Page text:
Tyler, one of our fellow tea enthusiasts here at Art Of Tea, recently wrote about our Ti Kwan Yin as an “all day tea”. As a writer I spend alot of time at my computer, juggling characters and story lines and who knows what else. So the simple idea of a tea that I could sort of prepare once and then just add hot water to throughout the day was more than a little appealing.
Now, I haven’t branched out into Oolongs like the one Tyler was describing yet, but I’ve definitely been busy consuming every variation of green tea I can get my hands on. And recently, I’ve become a huge fan of the Gyokuro Uji. This beautiful Japanese tea, with its clean refreshing taste, is perfect for sipping through a long day of writing – or pretty much anything else.
As a bonus, I’ve found that just a single teaspoon is more than enough for hours of multiple brews. The tiny blade-like leaves blossom into this gorgeous, dense lush green when I pour hot water over them in my individual tea infuser at home. The first cup is a strong, classic “green tea” but with every subsequent steep, you get wonderful bits of subtle, crisp flavor that beg further exploration.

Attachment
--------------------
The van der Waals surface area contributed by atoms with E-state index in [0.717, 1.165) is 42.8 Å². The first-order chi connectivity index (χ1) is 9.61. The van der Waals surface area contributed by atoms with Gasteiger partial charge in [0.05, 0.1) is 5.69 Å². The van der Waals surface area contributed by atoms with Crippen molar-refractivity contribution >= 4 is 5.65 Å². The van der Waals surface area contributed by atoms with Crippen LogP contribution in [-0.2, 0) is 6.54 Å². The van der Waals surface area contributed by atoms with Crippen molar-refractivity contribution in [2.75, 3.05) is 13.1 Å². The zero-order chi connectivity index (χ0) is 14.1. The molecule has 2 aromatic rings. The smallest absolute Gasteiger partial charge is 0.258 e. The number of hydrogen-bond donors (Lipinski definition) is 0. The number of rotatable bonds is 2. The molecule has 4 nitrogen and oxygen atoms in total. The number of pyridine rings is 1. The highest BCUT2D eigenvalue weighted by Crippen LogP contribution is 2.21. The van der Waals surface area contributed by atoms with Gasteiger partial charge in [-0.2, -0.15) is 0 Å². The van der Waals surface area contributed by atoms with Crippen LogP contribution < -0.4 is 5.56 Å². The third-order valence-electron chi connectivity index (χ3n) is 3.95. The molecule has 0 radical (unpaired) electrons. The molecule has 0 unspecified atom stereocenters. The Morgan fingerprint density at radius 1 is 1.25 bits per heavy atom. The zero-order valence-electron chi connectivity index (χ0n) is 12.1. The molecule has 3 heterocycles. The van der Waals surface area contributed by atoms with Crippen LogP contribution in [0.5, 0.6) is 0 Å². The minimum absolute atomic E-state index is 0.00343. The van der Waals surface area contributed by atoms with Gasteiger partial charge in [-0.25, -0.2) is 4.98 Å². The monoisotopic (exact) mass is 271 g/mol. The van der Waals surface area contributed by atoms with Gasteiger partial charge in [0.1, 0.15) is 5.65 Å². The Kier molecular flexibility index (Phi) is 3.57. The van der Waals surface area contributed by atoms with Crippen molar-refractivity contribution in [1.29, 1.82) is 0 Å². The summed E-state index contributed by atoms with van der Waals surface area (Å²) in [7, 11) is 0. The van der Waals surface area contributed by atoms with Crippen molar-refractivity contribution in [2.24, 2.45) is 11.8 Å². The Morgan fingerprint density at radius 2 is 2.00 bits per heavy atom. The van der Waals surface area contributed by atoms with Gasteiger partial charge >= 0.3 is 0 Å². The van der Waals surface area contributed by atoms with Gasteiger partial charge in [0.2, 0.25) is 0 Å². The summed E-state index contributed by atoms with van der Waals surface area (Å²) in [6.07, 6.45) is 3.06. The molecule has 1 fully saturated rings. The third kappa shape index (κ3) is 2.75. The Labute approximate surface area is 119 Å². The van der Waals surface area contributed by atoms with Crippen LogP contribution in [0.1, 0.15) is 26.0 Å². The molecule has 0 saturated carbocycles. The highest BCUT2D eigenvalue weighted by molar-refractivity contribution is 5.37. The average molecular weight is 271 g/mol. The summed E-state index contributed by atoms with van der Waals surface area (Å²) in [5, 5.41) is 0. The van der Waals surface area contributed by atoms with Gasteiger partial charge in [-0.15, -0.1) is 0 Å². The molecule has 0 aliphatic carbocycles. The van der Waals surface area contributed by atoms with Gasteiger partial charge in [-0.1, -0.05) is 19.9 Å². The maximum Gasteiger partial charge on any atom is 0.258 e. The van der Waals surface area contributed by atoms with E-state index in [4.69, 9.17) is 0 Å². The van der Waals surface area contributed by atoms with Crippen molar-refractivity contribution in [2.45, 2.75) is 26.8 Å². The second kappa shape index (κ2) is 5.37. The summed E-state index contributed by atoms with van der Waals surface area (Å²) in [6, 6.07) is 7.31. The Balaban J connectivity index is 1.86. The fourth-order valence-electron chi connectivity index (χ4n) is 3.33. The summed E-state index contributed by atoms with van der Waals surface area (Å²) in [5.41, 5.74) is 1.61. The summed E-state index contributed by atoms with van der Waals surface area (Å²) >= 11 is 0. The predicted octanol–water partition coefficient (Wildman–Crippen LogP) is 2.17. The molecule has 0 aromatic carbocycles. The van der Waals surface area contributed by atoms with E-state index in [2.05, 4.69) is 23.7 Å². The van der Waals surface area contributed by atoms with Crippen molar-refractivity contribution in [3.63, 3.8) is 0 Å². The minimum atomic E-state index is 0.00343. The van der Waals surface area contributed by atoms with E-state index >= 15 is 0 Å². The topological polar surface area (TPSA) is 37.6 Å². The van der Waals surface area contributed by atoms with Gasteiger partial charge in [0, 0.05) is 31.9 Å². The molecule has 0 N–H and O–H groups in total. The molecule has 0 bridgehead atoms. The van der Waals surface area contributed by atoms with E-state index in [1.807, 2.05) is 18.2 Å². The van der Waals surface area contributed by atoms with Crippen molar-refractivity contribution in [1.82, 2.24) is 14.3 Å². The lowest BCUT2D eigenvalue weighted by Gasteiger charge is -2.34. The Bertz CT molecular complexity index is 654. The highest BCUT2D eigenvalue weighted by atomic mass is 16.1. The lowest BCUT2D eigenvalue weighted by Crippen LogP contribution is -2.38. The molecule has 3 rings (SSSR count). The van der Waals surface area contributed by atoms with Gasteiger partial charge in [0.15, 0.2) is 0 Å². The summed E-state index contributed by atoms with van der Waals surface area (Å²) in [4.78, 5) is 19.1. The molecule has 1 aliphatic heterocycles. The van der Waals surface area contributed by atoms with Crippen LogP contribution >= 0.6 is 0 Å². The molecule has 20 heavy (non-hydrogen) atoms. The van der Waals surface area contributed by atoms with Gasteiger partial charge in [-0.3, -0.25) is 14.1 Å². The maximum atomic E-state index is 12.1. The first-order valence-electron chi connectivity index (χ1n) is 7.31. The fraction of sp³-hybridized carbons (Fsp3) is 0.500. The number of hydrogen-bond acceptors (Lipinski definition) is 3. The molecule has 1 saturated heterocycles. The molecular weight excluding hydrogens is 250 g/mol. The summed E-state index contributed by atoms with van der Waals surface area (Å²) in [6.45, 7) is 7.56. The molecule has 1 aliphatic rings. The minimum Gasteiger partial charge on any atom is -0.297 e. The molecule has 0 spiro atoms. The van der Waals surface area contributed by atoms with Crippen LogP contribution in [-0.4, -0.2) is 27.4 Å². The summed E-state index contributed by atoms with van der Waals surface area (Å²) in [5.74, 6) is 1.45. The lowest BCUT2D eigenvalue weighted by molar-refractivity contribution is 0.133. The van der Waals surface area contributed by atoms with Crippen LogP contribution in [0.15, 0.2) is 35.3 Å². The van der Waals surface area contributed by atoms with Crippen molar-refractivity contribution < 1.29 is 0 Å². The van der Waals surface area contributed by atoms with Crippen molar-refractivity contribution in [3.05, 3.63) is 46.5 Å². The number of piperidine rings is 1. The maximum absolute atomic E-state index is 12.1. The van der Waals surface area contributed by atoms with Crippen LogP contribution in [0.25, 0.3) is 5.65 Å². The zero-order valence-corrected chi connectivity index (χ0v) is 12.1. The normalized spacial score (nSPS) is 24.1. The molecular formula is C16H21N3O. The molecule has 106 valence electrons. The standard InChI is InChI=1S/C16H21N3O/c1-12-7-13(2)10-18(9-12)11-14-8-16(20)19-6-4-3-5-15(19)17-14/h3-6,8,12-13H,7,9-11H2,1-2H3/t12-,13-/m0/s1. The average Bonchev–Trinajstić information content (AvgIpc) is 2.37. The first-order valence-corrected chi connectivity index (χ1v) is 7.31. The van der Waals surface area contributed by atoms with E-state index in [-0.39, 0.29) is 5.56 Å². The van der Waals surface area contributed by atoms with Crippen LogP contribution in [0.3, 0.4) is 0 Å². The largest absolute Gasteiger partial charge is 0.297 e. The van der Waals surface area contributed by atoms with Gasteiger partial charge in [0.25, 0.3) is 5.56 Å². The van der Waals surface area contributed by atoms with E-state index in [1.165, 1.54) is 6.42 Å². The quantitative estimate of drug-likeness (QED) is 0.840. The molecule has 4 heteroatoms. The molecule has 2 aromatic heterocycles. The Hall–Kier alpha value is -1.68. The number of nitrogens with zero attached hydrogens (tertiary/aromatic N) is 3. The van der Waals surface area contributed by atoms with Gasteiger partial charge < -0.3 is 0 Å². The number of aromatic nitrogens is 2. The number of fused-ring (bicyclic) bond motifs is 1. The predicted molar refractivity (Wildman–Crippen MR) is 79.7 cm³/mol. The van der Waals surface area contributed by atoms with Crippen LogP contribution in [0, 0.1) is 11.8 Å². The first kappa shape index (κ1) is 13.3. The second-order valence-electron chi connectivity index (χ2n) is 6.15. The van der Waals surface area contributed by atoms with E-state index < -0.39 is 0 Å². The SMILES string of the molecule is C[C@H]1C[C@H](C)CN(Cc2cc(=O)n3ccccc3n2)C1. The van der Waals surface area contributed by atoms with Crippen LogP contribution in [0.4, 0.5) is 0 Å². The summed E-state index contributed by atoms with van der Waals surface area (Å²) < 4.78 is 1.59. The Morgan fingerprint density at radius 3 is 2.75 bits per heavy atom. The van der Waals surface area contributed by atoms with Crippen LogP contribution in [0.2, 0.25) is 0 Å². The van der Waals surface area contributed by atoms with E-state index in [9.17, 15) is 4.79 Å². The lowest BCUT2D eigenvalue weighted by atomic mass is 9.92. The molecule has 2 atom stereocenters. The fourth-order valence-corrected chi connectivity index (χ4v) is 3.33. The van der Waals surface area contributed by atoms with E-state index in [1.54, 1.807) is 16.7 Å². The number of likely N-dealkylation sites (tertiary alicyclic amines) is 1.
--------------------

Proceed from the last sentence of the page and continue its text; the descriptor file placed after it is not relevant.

I’ve since begun experimenting with several teas for this same all day effect and, for my own taste, I’m finding some definite standouts. My other favorites in the “all day” category right now are the Green Pear(with just a hint of sweet that I love so much I can literally go on about it for days), and the Moroccan Mint(hands down, my favorite mint tea of all time).
A word of advice: With all tea, you want to be careful how long you steep the leaves when you brew. This is especially true of green teas, which can become bitter when over-steeped. With everything I’ve mentioned above, 3 minutes per brew is all you need.